Birmingham & Black Country

Acorns Children's Hospice: Cash boost for Walsall site

Acorns hospice
Image caption The charity cared for about 800 seriously children and their families, across the West Midlands last year

A cash-strapped children's hospice has managed to postpone closing one of its centres after a cash injection.

Parents said they were devastated when Acorns announced it would be forced to close a hospice in Walsall in June.

The hospice said funding from local healthcare commissioners and NHS England had given it a "lifeline" and time to start a campaign to raise £2m.

The hospice, which looked after 200 children in the last year, will be able to stay open until at least March 2020.

Earlier this month, NHS England committed to doubling its funding for children's hospices over the next five years.

Acorns chief executive, Toby Porter, said the charity was "deeply grateful" for the "significant" funding.

"These pledges have created a lifeline for our vital services in the Black Country," he said.

"We will now do all we can to raise the final funds we need to secure the hospice's longer-term future by appealing to the local community for their support."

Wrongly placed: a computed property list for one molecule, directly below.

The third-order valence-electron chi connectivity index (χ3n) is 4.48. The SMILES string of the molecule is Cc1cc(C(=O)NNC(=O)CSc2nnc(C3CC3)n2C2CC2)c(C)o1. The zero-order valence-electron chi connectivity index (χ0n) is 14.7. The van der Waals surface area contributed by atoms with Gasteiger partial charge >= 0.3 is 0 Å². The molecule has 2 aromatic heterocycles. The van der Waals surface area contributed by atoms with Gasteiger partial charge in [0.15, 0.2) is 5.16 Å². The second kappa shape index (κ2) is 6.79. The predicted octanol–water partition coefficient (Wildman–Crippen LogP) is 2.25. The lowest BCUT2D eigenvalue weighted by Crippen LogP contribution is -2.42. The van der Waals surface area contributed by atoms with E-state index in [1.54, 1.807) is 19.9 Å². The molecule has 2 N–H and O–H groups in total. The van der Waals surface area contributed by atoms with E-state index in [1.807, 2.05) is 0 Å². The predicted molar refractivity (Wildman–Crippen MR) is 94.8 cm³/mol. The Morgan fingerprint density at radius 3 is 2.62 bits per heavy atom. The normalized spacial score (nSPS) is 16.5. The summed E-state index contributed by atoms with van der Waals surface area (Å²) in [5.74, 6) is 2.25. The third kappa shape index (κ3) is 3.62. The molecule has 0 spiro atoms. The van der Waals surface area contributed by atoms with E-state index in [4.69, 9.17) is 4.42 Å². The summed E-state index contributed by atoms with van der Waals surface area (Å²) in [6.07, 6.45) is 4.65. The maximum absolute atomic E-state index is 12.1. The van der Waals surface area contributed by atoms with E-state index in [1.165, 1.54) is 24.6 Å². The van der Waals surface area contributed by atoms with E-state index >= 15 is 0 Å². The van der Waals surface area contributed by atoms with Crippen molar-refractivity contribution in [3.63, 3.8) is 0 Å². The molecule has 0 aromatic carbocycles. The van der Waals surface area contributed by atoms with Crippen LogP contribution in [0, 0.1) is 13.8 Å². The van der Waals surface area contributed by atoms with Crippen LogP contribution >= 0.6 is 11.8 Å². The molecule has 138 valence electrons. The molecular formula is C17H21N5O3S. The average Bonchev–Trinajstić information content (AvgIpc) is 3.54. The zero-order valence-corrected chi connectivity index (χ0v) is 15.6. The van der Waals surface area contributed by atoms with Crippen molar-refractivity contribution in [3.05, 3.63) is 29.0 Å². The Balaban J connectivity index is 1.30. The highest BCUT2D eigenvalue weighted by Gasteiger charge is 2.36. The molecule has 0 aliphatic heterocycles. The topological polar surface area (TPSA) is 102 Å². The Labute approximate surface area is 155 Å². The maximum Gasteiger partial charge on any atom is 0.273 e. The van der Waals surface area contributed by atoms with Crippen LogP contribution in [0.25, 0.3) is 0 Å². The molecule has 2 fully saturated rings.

Image caption Toby Porter announced a fundraising scheme to save Acorns from closure altogether

The charity is aiming to raise £2m to keep the hospice open for the next four years, until the five-year NHS pledge is reached.

Mr Porter financial pressures meant the charity had been forced to propose closing its Walsall branch.

Parents told the BBC at the time that Acorns offered them a "vital service" and they were devastated to be facing having to travel to the charity's other hospices in Birmingham and Worcester.

Image copyright Family handout
Image caption Mark Lyttle lobbied MPs after his daughter Isabella, who was cared for by Acorns, died in April

More than 30,000 people signed a petition to save the hospice and Mark Lyttle, whose daughter Isabella was supported by Acorns before her death in April, travelled to Parliament to lobby MPs.

Mr Porter said the charity has been "truly humbled" by the support it received.

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